By Alain Rozan


Classical singers are highly trained singers because the structure of opera requires an extraordinary range of different singing styles ranging from almost spoken parts to full blown arias.


It also requires a vocal range that is mostly absent in pop songs because pop songs are on average three-minute long verse/chorus/bridge/coda works that center on melody only and tell a story in free form ranging from literal storytelling to poetry.


There is one exception in pop music. The great Roy Orbison wrote some of his songs like mini-operas breaking all traditional notions of songwriting and he had a powerful high voice but his voice did not have the range necessary for him to sing true opera.


So why are opera singers almost always fascinated by the voice of Elvis Presley?




Elvis Presley, without any doubt.”​


Kiri Te Kanawa‘s answer to UK show-host Michael Parkinson (who probably expected her to name Luciano Pavarotti, or Maria Callas), when asked whose was the greatest voice she had ever heard (as published in, 3 January 2007)


​”His was the one voice I wish to have had.


Placido Domingo, in an interview given to “Hola” Magazine (Spanish version), as published in June of 1994.


​”​Presley was very classically orientated with his voice, and diction, and very sincere and wanting to get everything perfect


Bryn Terfel, bass baritone citing one of the reasons why Elvis is the only soloist whose music he listens in his iPod, as told to NYT’s Classical Music critic Vivien Schweitzer, and published on that paper on November 10, 2007




​”​Elvis Presley has been described variously as a baritone and a tenor. An extraordinary compass-The voice normally covers two octaves and a third though on “What Now My Love”, he goes up a full three octaves at the end of the song. His range extends from the baritone low-G to the tenor high B, with an upward extension to at least a D flat and sometimes a full voice high G or even a high A that an opera baritone might envy.“​.


Henry Pleasants, Classical Music Critic in his book “The Great American Popular Singers” (1974).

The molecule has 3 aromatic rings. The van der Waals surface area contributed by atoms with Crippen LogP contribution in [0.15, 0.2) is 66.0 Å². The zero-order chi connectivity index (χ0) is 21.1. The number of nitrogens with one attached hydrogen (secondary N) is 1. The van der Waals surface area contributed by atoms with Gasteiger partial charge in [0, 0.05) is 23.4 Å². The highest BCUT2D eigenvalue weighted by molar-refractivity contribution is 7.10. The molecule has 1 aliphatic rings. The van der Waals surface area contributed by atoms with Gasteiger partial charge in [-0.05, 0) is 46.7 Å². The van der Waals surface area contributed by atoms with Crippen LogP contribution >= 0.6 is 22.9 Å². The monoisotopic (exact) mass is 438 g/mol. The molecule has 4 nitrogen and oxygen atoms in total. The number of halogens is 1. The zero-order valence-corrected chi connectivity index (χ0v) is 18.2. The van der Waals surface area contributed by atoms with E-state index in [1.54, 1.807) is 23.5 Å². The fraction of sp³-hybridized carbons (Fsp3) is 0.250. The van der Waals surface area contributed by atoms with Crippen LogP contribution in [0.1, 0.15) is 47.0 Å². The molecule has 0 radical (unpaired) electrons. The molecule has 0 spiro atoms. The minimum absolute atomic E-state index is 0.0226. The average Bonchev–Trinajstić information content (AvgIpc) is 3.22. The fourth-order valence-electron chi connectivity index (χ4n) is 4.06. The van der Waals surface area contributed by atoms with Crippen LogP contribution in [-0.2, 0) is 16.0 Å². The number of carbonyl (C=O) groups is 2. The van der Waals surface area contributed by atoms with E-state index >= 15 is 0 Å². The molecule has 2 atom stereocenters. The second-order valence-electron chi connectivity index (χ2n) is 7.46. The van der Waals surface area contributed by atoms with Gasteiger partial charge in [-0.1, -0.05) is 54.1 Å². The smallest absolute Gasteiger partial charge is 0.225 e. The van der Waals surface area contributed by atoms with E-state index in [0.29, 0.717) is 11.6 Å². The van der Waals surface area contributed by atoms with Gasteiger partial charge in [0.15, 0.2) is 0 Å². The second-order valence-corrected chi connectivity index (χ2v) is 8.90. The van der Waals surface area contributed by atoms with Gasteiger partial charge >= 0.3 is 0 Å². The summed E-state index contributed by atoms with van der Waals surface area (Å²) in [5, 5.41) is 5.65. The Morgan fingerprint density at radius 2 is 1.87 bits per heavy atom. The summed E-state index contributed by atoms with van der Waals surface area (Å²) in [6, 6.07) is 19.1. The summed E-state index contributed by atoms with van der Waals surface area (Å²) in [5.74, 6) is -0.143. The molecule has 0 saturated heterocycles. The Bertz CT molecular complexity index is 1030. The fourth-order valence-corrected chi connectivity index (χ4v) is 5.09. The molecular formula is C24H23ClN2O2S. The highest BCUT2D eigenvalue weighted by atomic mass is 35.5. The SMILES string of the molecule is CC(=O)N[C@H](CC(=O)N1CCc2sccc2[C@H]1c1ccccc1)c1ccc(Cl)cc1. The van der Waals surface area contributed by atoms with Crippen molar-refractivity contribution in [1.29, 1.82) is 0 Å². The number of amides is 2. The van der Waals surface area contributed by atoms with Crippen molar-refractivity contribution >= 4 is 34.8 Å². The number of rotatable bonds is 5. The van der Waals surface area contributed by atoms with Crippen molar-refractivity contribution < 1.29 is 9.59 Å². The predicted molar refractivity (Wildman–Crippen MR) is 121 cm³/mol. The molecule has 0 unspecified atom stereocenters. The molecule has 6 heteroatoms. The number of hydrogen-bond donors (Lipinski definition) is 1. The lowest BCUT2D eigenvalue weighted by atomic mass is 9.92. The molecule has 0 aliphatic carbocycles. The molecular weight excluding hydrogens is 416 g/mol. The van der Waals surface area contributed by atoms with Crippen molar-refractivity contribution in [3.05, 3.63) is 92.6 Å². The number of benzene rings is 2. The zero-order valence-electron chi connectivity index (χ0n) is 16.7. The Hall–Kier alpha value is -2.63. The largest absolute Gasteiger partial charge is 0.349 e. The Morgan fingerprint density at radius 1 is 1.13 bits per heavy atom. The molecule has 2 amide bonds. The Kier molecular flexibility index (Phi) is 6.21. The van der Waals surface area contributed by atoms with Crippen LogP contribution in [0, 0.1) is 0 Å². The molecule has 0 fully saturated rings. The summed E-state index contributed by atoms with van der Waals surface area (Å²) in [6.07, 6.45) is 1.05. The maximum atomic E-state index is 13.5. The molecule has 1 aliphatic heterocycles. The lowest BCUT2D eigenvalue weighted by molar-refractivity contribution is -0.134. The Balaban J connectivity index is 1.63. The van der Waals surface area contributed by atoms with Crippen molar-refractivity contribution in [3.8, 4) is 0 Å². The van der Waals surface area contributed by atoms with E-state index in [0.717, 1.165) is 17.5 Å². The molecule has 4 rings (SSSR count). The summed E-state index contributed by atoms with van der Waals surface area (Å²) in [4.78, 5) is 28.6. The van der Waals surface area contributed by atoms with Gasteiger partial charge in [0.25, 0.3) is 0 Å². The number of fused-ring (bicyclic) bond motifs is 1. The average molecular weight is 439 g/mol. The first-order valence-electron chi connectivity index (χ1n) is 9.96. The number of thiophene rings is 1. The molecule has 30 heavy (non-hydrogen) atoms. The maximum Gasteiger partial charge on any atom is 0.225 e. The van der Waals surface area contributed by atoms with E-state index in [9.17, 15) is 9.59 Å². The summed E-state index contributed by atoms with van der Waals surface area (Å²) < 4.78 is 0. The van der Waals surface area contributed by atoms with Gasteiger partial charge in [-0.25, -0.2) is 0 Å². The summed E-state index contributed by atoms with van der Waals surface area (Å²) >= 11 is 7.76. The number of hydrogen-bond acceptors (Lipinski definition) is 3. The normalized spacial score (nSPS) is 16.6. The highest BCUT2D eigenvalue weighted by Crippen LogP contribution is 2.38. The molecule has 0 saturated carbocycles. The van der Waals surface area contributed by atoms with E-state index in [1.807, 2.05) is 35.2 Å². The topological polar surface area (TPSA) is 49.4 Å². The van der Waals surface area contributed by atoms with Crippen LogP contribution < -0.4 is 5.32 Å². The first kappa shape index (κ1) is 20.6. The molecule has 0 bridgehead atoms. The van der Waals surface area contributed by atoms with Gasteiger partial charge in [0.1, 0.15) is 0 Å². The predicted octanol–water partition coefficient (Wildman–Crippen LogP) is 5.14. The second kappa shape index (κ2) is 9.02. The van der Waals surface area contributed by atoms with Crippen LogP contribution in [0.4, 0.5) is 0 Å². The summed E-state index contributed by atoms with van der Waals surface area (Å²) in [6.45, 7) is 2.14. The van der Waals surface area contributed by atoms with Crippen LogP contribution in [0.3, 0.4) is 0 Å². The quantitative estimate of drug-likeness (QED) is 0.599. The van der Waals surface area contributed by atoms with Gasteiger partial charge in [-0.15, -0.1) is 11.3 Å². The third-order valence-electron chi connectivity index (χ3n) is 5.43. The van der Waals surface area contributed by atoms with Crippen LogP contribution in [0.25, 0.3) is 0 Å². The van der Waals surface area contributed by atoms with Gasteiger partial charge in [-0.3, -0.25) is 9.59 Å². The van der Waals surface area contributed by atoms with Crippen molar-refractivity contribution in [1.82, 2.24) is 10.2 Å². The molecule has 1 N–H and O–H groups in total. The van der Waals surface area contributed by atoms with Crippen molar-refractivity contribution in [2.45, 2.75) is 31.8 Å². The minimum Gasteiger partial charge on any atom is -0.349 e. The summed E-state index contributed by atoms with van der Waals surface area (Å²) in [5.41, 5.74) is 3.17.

Yes, Elvis had a magnificent voice and towards the end of his life, he enjoyed singing in a somewhat operatic style, displaying his amazing range.


But in the end, Elvis was not an opera singer and whether or not he could have been does not matter. What made him so different was not his so-called opera singer range but the utter freedom of his singing.





He could absorb all singing styles from the blues to country, jazz, pop, rock, folk and even traditional songs like the mixture of three Southern anthems in his over the top anthem “American Trilogy” in which he uses operatic style to great effect.


The one constant in his singing, however, was his mastery of the “blue note” (i).  And this is why crossover attempts always fail. Because opera does not use the “blue note” and almost all pop songs do.


Elvis Presley did not learn the “blue note” from the blues but from gospel music and it is no coincidence that the most interesting, if not successful, attempts by an opera singer to crossover to pop songs are the gospel songs recorded by Elvis Presley’s biggest classical fan; Bryn Terfel (pronounced “Tairvail”).


Bryn Terfel  has recorded or performed several Elvis Presley gospel songs; “You’ll Never Walk Alone” and “How Great Thou Art” to name a few.


Below is Bryn Terfel’s rendition of “You’ll Never Walk Alone”, followed by Presley’s rendition of the same song in a spontaneous alternate version in which he also plays the piano.


One can immediately tell that Bryn Terfel used Presley’s arrangement as a model but as beautiful as his rendition of the song is, it is no match to Presley’s because Presley’s perfect use of the “blue note” gives the song a feeling that is lacking in Bryn Terfel’s version.


Conversely, despite his vocal range, Presley could not have sung opera because he was not a trained singer in that field and because his instinctive use of the “blue note” would have killed any attempt to do so.




(i) The “blue note “is a minor interval where a major would be expected. It is used only in blues, jazz and pop songs”

From Woody Guthrie To Walt Whitman

Posted: December 16, 2013 in Uncategorized